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Letters to the Editor 5/17

May 17, 2000

Performance, not drug tests should drive employment

To the editor:

What I find telling about your story "Committee suggests employee drug tests" (April 19), is that these federal, state, and local agents who rely on the drug war for their livelihoods advocate workplace drug testing because they have no other way to discern users from non-users in everyday life.

Most drug users do so responsibly and without any sign of being abnormal from the rest of society. And of course the representative of the drug testing firm was present at this "turn-up-the-volume-of-the-hysteria" meeting for no other reason than economic gain too.

Finding out who these drug users are will only serve to identify targets for the drug warriors and thus solidify justification for their own prohibition-supported employment. Participants in this debate should stop and consider whether the "blight of illegal drugs" is a cause of drug use or of the black market created and supported by prohibition policy. Certainly the quickest and surest way to eliminate the black market is to decriminalize and regulate the commodity.

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People who have been in my employ have always been judged solely on job performance, and I could care less if they go home after work and smoke a joint. I dismiss those who do not perform as expected on the job, regardless of the cause. Performance and ability is the true test of employability, not content within bodily fluids.

The most disturbing part of this is that I see so many people pound a fist on the table saying "We can't allow this boy Elian to be returned to a totalitarian society," yet the other fist hits the table with the demand that we take up totalitarian practices advocated by those who wish to blind us - through hysteria and myth - to the libertarian principles that guided our founding, for the sole purpose of their own economic gain.

R.L. Root

Westminster, Calif.

Christianity has driven education

To the editor:

Two major events transformed the educational institution of the West - one was the invention of the Gutenberg printing press in 1455, and the Protestant Reformation in 1517. The printing press undermined the monopoly on learning exercised by the medieval monastery.

Then, the Bible was translated from Latin to German, thereby making written language accessible to German speaking people. The same was done in England, with the King James Bible.

From history you will find that it was the Christians who laid the foundation for universal learning. Because their faith was rooted in direct encounters with God's word, reading became a requirement. On arriving in America, Christians set up our form of government and our educational institutions. They established the first three major universities, Yale, Harvard and Princeton.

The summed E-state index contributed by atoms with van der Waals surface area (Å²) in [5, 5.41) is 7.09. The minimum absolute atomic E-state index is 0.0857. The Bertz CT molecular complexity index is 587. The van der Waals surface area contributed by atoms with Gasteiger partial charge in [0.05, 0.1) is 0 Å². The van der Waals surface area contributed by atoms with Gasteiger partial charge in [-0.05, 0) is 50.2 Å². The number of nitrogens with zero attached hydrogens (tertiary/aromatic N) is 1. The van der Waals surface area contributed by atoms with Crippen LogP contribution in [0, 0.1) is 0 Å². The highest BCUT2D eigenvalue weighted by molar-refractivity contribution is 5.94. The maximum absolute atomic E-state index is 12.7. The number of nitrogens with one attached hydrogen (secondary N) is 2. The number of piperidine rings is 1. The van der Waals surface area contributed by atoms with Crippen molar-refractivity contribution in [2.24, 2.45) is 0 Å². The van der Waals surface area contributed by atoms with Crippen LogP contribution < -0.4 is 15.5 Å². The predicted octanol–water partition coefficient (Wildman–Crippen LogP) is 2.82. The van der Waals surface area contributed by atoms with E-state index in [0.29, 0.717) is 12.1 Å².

Why did federal, state and local governments in different capacities, get involved with education? Is it because they believe that the modern state requires universal, compulsory state-financed education?

Since education has been securely tied to the power of the state, new issues have arisen. Why does the student no longer know in which century, much less in which year, the printing press was invented or the Reformation began? How can government-sponsored education be reconciled with liberty and diversity? Do governments have the zeal and the conviction that effective schools require? Or do state-controlled educational systems inevitably become ossified and corrupt?

George Washington said, "In proportion as the structure of government gives force to the public opinion, it is essential that public opinion should enlighten." In other words, "public education" meant the education or formation of a public capable of governing itself. The founders of America's public schools insisted on the highest possible degree of local control over public schools.

John W. Cohen

Hagerstown

Raid was just like Waco

To the editor:

The news reports of federal marshals assaulting the home of the little Cuban refugee orphan, taking him into custody at gunpoint, is a chilling reflection upon the role and attitude of our federal government. It evokes haunting memories of similar actions in Waco, Texas.

Larry D. Kump

Falling Waters, W.Va.

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